The phrase, “A Woodland’s heart always finds its way home,” is repeated over and over and over, in the past and the present. All in all, this book feels like a knock-off Narnia where all the children are depressed when they return home and can no longer stand living in their home world. Ultimately, I’m not quite sure what Weymouth’s message is, other than, if you somehow find a “new” world to live in, don’t ever go back to your old one because it’ll never be enough. What I wished it actually expressed is that if you or a loved one is suffering from depression, please, please get yourself/them help. Do not just try to pick up the pieces and deal with things yourself.

Literary Value: 2/5

The writing in this book is ok. It is often repetitive, can be overly poetic – Evelyn’s “thing” is poetry. She often includes full or partial poems (mostly from Teasdale and Dickinson) in her chapters. Philippa is the “artsy” one, who enjoys going to look at artwork in museums and trying to find hidden meanings in them.

This book really pushes the literary/art world at you, which normally I wouldn’t mind, except it seems to take place of Weymouth actually building a story for herself. Much of the poems and the paintings she includes in this book indicate, to me, that she found a bunch of art she liked and used this art to tell a story. While that’s not bad in itself, it doesn’t seem to have lent itself to her creating a truly compelling story. Instead it feels very patched together and disjointed.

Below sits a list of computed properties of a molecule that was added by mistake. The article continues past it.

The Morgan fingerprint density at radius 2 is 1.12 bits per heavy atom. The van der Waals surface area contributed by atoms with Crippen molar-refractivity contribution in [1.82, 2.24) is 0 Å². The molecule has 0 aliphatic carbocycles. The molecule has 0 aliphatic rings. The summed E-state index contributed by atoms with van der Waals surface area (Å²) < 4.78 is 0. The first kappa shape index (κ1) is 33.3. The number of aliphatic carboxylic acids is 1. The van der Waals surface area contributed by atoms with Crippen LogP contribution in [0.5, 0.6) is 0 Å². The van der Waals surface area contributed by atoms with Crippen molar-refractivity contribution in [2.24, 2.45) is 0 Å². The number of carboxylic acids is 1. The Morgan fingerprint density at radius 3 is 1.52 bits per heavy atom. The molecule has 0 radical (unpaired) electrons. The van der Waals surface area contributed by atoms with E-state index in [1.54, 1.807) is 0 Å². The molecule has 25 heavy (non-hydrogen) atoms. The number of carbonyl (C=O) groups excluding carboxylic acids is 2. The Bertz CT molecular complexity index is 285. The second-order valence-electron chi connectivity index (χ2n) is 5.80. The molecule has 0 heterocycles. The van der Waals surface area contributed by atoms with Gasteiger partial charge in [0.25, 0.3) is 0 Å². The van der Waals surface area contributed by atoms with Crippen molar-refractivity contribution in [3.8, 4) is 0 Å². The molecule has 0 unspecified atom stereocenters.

Lastly, the parents in this book are very much “absentee parents,” like in many YA novels. There is an attempt to justify this, but ultimately I think it falls flat. Mostly, I can’t understand how neither of the parents can see that something is very wrong with Evelyn and try to do something about it. I mean, at one point she stays in bed for days, weeks even during the school year and when they come by to sort it out she tells them to go away and THEY JUST DO. I mean, what!? So, really, this book relies a little too heavily on teenage autonomy despite both parents being alive and well and basically remaining stick figures for the majority of the book.

Entertainment Factor: 2/5

I enjoyed the book at the very beginning and the second half until just about the end – I really didn’t like the ending. The main reason for me giving this such a low rating is because most of the book is teen angst and sadness. Evelyn can’t seem to find happiness in anything that isn’t the Woodlands. After reading her pushing friend after friend after friend away, in addition to her family, I began to get very tired of Evelyn. Her chapters are very repetitive, with her doing some wilderness/gardening thing and pining for the Woodlands or talking with someone and pining for the Woodlands. She remains very one-note and her story just isn’t that interesting ultimately.